Time feels like my enemy at the moment. NZ Sculpture OnShore begins in just over a month, and my role as Marketing Manager seems ever-increasing. The event raises money for Women’s Refuge – over $1.34 million to date – and is the largest sculpture exhibition in the country. It’s run mainly by volunteers and people working pro bono (like me) so everything is done on a shoestring, and often late at night or first thing in the morning – squeezed between the everyday demands of “real life.”
So, to my wonderful blogging friends who have nominated me, I offer thanks and something of an apology for not participating in the awards you have offered to share with me. I can’t in good conscience accept an award if I’m not prepared to engage fully with the conditions, and I don’t feel I can spare the time to do that right now.
But you have got me thinking. It’s become increasingly clear that the principal pleasure I derive from blogging is being part of a community, and I haven’t been very good at looking outward and engaging with that community as much as I’d like. So I’ve decided that in lieu of participating in awards, I’m going to commit to better acknowledging the members of my whanau; sharing your posts and, I hope, introducing you to people you may not already know online.
In the meantime, I’d like to offer my heartfelt thanks to some very talented bloggers whose work – if you don’t already know it – you might like to check out.
And thank you (again) to every member of this blogging whanua. You have turned what began as a faintly absorbing writing exercise into an important part of my life.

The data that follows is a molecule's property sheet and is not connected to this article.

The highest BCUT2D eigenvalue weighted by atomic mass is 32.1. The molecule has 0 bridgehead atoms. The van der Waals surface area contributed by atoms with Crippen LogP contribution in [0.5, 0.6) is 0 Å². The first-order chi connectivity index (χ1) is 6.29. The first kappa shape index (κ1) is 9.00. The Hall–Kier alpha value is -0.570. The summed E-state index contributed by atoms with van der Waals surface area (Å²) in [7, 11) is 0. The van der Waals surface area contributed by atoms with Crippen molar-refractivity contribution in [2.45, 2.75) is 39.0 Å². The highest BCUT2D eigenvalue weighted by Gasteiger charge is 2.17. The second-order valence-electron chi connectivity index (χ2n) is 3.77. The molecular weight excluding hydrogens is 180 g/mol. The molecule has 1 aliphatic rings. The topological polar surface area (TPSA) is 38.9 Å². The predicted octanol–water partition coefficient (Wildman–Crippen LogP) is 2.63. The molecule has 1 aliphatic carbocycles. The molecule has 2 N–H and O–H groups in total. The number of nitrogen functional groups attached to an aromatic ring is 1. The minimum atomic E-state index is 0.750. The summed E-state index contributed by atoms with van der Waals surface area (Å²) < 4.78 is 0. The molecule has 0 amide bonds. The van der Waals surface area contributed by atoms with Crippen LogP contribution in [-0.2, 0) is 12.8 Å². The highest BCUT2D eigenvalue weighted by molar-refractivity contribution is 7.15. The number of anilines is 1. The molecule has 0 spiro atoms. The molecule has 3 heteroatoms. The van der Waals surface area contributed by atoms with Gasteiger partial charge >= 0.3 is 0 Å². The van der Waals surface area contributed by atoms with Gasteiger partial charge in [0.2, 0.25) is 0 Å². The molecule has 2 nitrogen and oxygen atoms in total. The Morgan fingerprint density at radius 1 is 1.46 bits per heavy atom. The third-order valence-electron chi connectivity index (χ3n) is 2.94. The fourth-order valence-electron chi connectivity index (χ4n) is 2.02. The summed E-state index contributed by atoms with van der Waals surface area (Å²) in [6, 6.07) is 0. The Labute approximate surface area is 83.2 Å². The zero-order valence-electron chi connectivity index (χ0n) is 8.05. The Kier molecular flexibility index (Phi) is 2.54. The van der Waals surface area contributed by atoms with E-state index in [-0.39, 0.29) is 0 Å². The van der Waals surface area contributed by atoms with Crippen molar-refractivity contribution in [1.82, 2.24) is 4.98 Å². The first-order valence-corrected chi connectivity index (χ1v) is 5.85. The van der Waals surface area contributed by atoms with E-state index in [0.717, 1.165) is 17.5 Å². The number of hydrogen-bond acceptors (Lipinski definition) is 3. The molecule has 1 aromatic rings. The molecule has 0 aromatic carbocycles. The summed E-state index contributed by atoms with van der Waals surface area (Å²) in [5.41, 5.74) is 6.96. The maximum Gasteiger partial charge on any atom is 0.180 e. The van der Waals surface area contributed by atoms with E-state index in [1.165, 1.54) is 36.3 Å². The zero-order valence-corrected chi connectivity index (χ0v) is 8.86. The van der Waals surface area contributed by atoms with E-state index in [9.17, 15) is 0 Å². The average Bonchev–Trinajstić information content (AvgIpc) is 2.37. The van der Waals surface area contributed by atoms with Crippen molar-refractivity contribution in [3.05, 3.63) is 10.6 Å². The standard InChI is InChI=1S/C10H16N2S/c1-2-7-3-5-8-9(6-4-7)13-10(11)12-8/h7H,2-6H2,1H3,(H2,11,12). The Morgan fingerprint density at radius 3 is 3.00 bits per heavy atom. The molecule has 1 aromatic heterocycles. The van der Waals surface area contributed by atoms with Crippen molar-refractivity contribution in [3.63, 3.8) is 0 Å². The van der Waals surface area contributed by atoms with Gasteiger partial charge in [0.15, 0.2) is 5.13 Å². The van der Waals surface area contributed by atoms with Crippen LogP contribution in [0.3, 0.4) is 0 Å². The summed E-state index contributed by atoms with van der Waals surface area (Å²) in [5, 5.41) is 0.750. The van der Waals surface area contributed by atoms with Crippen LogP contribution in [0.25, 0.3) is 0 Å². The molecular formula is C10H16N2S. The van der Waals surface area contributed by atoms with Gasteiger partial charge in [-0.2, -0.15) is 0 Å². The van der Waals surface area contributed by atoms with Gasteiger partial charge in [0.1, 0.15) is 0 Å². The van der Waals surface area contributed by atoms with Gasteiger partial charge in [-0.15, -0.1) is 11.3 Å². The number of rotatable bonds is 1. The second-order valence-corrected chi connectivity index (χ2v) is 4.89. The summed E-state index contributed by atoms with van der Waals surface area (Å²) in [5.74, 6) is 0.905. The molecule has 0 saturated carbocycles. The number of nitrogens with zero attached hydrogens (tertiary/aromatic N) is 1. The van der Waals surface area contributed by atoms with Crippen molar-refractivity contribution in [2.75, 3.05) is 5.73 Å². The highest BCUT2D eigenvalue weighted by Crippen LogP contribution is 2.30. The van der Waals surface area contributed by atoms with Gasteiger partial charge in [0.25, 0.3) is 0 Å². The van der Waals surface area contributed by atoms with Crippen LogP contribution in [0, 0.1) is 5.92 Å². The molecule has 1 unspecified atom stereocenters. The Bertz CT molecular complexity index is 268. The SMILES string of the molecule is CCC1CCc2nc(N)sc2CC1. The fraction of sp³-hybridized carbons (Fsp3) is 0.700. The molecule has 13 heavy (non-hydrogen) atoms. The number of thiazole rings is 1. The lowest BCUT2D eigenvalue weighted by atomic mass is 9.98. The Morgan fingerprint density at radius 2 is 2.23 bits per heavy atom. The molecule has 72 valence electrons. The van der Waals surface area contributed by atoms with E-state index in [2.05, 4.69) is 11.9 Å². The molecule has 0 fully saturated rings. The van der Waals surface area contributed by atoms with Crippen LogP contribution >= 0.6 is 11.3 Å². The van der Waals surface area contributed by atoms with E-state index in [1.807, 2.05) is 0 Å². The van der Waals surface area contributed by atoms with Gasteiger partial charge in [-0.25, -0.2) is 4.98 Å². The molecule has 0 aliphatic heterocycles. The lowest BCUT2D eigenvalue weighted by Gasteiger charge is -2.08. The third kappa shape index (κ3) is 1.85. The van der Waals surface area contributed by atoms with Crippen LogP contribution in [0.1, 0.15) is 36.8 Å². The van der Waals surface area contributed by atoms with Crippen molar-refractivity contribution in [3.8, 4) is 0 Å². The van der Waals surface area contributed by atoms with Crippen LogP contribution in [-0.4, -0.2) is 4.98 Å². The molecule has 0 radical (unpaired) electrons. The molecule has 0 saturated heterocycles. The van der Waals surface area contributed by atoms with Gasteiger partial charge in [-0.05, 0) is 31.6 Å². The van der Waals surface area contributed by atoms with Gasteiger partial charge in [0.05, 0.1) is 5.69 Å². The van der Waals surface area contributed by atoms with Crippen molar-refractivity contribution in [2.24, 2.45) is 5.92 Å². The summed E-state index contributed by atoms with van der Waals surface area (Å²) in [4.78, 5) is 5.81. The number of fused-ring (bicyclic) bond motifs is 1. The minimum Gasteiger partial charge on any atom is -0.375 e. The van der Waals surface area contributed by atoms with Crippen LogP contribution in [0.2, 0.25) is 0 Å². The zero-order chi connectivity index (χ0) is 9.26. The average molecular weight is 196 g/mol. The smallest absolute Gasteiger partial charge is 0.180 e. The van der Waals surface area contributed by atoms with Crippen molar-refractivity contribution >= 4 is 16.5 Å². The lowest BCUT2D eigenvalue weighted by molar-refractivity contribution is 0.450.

Ngā mihi nui (my best wishes)
Back home after four days “down country”; I’ve unpacked, dealt with the laundry, emptied one in-box and baulked at the task of responding to all the emails in the other. I’ve drunk my quota of coffee and raided the fridge. Now I think I need some quiet time.
The old county council offices in Raetihi. Photo: Su Leslie, 2014. Shot with Iphone4, edited with Pixlr Express.
My road trip through the central North Island as taken me to lots of small rural towns. Many are struggling through the loss of traditional industries and our nation’s social and political inability – or unwillingness – to address massively unbalanced economic and population growth which is seeing Auckland’s formerly productive farms and orchards turned into housing estates while smaller towns, and even provincial cities, languish.
In Wanganui – like many towns – many old buildings in which generations of New Zealanders have lived, worked and transacted business now lie empty. Yet I’m beginning to love this provincial city where my father has made his home. It has a thriving arts and cafe scene and hasn’t been overrun by chain stores and Two Dollar shops.
I would have loved to spend more time photographing these beautiful old buildings. Sadly I didn’t have time on this trip and I would also like to capture them without parked cars, road cones and Council trucks blocking my shots!
This post was written in response to Sally’s Phoneography and non-SLR digital photography challenge.